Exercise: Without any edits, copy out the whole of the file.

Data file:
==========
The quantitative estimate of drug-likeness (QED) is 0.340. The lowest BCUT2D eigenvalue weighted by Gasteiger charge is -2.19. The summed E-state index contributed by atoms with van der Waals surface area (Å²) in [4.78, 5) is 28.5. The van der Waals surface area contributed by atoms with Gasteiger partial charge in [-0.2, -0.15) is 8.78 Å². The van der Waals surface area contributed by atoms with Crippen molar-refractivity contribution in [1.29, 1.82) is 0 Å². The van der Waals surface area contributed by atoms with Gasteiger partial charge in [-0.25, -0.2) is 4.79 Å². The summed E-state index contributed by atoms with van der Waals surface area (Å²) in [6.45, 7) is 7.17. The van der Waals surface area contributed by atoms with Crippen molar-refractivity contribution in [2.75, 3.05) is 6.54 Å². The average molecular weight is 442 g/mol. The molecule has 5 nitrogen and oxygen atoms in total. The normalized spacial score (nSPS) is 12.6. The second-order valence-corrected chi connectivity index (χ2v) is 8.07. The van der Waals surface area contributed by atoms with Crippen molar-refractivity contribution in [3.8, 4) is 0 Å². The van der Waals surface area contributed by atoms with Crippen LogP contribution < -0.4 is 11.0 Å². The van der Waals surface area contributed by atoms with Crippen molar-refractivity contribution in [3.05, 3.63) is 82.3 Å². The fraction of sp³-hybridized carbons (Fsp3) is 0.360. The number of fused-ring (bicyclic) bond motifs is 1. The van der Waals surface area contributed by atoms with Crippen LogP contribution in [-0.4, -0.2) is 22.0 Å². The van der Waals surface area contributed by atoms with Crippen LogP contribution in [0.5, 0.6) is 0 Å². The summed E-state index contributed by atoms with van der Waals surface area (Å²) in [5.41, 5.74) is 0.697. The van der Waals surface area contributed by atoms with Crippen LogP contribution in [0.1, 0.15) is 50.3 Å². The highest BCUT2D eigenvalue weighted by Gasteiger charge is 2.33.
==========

The quantitative estimate of drug-likeness (QED) is 0.340. The lowest BCUT2D eigenvalue weighted by Gasteiger charge is -2.19. The summed E-state index contributed by atoms with van der Waals surface area (Å²) in [4.78, 5) is 28.5. The van der Waals surface area contributed by atoms with Gasteiger partial charge in [-0.2, -0.15) is 8.78 Å². The van der Waals surface area contributed by atoms with Crippen molar-refractivity contribution in [1.29, 1.82) is 0 Å². The van der Waals surface area contributed by atoms with Gasteiger partial charge in [-0.25, -0.2) is 4.79 Å². The summed E-state index contributed by atoms with van der Waals surface area (Å²) in [6.45, 7) is 7.17. The van der Waals surface area contributed by atoms with Crippen molar-refractivity contribution in [2.75, 3.05) is 6.54 Å². The average molecular weight is 442 g/mol. The molecule has 5 nitrogen and oxygen atoms in total. The normalized spacial score (nSPS) is 12.6. The second-order valence-corrected chi connectivity index (χ2v) is 8.07. The van der Waals surface area contributed by atoms with Crippen molar-refractivity contribution in [3.8, 4) is 0 Å². The van der Waals surface area contributed by atoms with Crippen LogP contribution < -0.4 is 11.0 Å². The van der Waals surface area contributed by atoms with Crippen molar-refractivity contribution in [3.05, 3.63) is 82.3 Å². The fraction of sp³-hybridized carbons (Fsp3) is 0.360. The number of fused-ring (bicyclic) bond motifs is 1. The van der Waals surface area contributed by atoms with Crippen LogP contribution in [-0.4, -0.2) is 22.0 Å². The van der Waals surface area contributed by atoms with Crippen LogP contribution in [0.5, 0.6) is 0 Å². The summed E-state index contributed by atoms with van der Waals surface area (Å²) in [5.41, 5.74) is 0.697. The van der Waals surface area contributed by atoms with Crippen LogP contribution in [0.1, 0.15) is 50.3 Å². The highest BCUT2D eigenvalue weighted by Gasteiger charge is 2.33.